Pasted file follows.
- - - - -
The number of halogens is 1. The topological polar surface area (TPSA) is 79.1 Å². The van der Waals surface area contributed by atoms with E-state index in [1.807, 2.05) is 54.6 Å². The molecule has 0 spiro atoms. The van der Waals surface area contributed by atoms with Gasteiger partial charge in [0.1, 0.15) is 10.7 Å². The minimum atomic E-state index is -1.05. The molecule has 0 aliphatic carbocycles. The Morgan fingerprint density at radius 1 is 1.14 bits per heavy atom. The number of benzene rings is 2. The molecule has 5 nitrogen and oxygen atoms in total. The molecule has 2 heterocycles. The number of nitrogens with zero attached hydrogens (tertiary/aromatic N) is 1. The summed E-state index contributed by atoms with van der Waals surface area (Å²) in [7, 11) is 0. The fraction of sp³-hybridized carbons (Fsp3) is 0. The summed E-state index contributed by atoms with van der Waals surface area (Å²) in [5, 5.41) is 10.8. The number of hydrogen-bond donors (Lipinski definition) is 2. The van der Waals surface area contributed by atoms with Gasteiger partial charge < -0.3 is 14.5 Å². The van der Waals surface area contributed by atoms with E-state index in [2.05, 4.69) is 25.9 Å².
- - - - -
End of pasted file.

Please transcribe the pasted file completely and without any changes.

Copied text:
The number of halogens is 1. The topological polar surface area (TPSA) is 79.1 Å². The van der Waals surface area contributed by atoms with E-state index in [1.807, 2.05) is 54.6 Å². The molecule has 0 spiro atoms. The van der Waals surface area contributed by atoms with Gasteiger partial charge in [0.1, 0.15) is 10.7 Å². The minimum atomic E-state index is -1.05. The molecule has 0 aliphatic carbocycles. The Morgan fingerprint density at radius 1 is 1.14 bits per heavy atom. The number of benzene rings is 2. The molecule has 5 nitrogen and oxygen atoms in total. The molecule has 2 heterocycles. The number of nitrogens with zero attached hydrogens (tertiary/aromatic N) is 1. The summed E-state index contributed by atoms with van der Waals surface area (Å²) in [7, 11) is 0. The fraction of sp³-hybridized carbons (Fsp3) is 0. The summed E-state index contributed by atoms with van der Waals surface area (Å²) in [5, 5.41) is 10.8. The number of hydrogen-bond donors (Lipinski definition) is 2. The van der Waals surface area contributed by atoms with Gasteiger partial charge < -0.3 is 14.5 Å². The van der Waals surface area contributed by atoms with E-state index in [2.05, 4.69) is 25.9 Å².